In discussions I have had with folks recently, we are wondering if the phenomena of people needing Emotion Support Animals is a uniquely first world problem. Obviously there is a recent stigma of people with these animals forcing their way into restaurants, airlines flights, etc., where animals are not generally acceptable, and lots of questions as to whether they are legitimate. In countries that have experienced genocides, ethnic cleansing, etc. do you ever see these animals? Ironically, I would think they would be needed MORE in those types of places where PTSD would be very common. If I went to the Balkans or Rwanda, for example, would I commonly see Emotional Support Animals today or in the past? For that matter, is this largely an American phenomena? Do people in places like England or France has as many Emotional Support Animals as Americans do?
The distinction between first, second, and third-world countries hasn’t really been relevant since the end of the Cold War. Still, if you want to project that worldview onto the present, you might start answering your question by looking at airline policies, since these tend to relatively few in number and well-documented online. Travelingonaleash.com purports to list emotional support animal policies for a large number of the world’s airlines. You’ll see that airlines from many non-first-world countries (Ethiopia, Panama, Colombia, Qatar, etc.) recognize and allow emotional support animals, even on flights that don’t originate or terminate in a first-world country.
Pets are kept in every place in the world. Even working dogs that shepherds in 3rd world countries use are treated better than a street dog. I don’t know where the cut-off is between pet and emotional support animal. I suspect if you could determine that you would be closer to understanding the phenomenon.
keeping a dog is not cheap if you treat it well. I suppose you could be cheap about it and not feed good food and skip vaccines and vet visits.
I don’t think countries that have suffered war, ethnic cleansing (etc) are likely to have the necessary social structures in place to provide emotional support of any kind. I doubt you’ll find blind/deaf people in these countries are provided with dogs to assist them either (or if they are, it is extremely limited). The US is priviledged in that it can offer this kind of care to its citizens.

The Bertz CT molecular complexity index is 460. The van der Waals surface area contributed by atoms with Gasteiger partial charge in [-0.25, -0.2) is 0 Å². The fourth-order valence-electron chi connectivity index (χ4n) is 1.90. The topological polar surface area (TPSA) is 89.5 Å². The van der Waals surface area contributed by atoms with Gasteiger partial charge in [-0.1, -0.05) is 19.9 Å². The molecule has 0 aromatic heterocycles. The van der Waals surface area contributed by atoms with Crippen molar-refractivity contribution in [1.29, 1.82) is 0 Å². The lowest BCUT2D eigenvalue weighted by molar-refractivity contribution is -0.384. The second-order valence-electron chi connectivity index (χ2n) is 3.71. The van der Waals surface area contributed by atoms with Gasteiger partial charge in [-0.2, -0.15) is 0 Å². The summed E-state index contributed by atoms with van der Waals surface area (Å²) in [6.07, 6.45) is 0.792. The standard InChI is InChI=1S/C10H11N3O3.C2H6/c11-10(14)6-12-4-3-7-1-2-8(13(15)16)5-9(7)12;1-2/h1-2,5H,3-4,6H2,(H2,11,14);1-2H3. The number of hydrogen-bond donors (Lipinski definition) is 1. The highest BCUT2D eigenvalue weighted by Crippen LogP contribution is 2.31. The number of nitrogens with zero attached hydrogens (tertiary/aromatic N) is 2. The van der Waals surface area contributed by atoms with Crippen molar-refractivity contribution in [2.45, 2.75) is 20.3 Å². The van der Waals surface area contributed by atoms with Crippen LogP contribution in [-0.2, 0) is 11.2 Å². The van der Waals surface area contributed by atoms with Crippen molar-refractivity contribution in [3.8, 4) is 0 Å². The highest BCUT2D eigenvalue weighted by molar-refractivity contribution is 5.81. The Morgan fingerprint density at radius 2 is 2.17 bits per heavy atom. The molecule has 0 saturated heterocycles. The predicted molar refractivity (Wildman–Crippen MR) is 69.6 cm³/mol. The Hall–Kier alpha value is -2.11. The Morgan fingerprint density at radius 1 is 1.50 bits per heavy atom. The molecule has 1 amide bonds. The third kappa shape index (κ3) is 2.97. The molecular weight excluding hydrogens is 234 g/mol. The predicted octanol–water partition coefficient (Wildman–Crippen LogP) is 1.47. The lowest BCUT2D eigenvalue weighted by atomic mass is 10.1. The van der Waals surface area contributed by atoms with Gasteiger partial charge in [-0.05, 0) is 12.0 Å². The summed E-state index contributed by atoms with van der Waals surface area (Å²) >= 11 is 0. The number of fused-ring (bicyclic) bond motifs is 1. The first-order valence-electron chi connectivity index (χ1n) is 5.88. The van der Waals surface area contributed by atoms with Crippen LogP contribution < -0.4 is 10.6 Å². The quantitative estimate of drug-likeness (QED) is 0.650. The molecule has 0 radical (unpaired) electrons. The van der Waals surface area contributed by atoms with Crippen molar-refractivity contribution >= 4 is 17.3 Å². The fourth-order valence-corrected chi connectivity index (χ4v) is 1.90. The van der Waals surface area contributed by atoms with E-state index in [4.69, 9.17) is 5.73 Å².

Everyone keeps pets. “Emotional support animals”, though, is an American fad.
And Emotional Support Animals are not covered under the ADA, so may be banned at the wish of the property owner.
I can say that I have never once in 26 years seen an animal companion of any kind in a restaurant or similar venue in Panama (or for that matter elsewhere in Latin America), not even a guide dog. However, I can’t recall ever seeing a guide dog for the blind on the street here either. Traffic is too chaotic and the sidewalks are too uneven for the blind to make their way even with the aid of a guide dog.
In other words, to answer the OP’s question: yes, there are emotional support animals everywhere. Outside America, they are called “pets”.
I don’t think in the UK we recognise a pseudo-medical category called “Emotional Support” animals in the way we identify guide dogs for the blind or some physical support animals for people like paraplegics. Or if we do, it’s quite rare.
This. “Emotional Support Animal” is just a bit of bureaucratic language that people use to get permission to bring their pets places that pets are normally not particularly welcomed.
Yes. They are called, ‘Food’.
In the USA a service animal has a strict legal definition and accompanying legal protections. There are very limited circumstances where a service animal may not accompany its handler.